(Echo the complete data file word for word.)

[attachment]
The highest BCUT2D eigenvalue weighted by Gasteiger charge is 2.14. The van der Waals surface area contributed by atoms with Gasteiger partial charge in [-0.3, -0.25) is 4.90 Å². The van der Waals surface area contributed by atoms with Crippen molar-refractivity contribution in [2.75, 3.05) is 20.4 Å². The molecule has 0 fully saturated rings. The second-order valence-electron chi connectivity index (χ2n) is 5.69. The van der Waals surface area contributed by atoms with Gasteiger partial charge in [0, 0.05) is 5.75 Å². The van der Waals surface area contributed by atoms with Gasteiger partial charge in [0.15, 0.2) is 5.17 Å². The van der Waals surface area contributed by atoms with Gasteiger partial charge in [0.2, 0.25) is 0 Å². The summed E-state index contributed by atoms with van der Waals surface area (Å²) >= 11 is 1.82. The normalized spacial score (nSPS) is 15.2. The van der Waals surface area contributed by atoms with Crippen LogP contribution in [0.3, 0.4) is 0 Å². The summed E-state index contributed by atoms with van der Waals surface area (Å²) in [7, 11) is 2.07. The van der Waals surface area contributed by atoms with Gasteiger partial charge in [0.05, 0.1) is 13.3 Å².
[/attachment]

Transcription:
The highest BCUT2D eigenvalue weighted by Gasteiger charge is 2.14. The van der Waals surface area contributed by atoms with Gasteiger partial charge in [-0.3, -0.25) is 4.90 Å². The van der Waals surface area contributed by atoms with Crippen molar-refractivity contribution in [2.75, 3.05) is 20.4 Å². The molecule has 0 fully saturated rings. The second-order valence-electron chi connectivity index (χ2n) is 5.69. The van der Waals surface area contributed by atoms with Gasteiger partial charge in [0, 0.05) is 5.75 Å². The van der Waals surface area contributed by atoms with Gasteiger partial charge in [0.15, 0.2) is 5.17 Å². The van der Waals surface area contributed by atoms with Gasteiger partial charge in [0.2, 0.25) is 0 Å². The summed E-state index contributed by atoms with van der Waals surface area (Å²) >= 11 is 1.82. The normalized spacial score (nSPS) is 15.2. The van der Waals surface area contributed by atoms with Crippen LogP contribution in [0.3, 0.4) is 0 Å². The summed E-state index contributed by atoms with van der Waals surface area (Å²) in [7, 11) is 2.07. The van der Waals surface area contributed by atoms with Gasteiger partial charge in [0.05, 0.1) is 13.3 Å².